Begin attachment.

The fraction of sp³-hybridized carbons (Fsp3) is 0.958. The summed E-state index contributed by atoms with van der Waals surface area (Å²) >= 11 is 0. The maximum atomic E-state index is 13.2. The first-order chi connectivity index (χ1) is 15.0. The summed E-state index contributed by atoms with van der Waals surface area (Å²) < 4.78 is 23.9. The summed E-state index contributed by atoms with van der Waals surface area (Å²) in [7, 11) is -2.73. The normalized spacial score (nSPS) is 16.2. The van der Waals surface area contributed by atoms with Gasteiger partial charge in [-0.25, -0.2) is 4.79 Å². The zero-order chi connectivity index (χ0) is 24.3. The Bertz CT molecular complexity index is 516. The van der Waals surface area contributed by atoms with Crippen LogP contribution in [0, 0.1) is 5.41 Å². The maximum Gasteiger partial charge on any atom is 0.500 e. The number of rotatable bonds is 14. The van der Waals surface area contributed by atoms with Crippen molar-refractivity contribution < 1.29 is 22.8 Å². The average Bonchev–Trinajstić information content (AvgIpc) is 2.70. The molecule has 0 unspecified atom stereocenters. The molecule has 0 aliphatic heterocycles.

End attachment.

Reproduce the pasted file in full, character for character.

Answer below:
The fraction of sp³-hybridized carbons (Fsp3) is 0.958. The summed E-state index contributed by atoms with van der Waals surface area (Å²) >= 11 is 0. The maximum atomic E-state index is 13.2. The first-order chi connectivity index (χ1) is 15.0. The summed E-state index contributed by atoms with van der Waals surface area (Å²) < 4.78 is 23.9. The summed E-state index contributed by atoms with van der Waals surface area (Å²) in [7, 11) is -2.73. The normalized spacial score (nSPS) is 16.2. The van der Waals surface area contributed by atoms with Gasteiger partial charge in [-0.25, -0.2) is 4.79 Å². The zero-order chi connectivity index (χ0) is 24.3. The Bertz CT molecular complexity index is 516. The van der Waals surface area contributed by atoms with Crippen LogP contribution in [0, 0.1) is 5.41 Å². The maximum Gasteiger partial charge on any atom is 0.500 e. The number of rotatable bonds is 14. The van der Waals surface area contributed by atoms with Crippen molar-refractivity contribution < 1.29 is 22.8 Å². The average Bonchev–Trinajstić information content (AvgIpc) is 2.70. The molecule has 0 unspecified atom stereocenters. The molecule has 0 aliphatic heterocycles.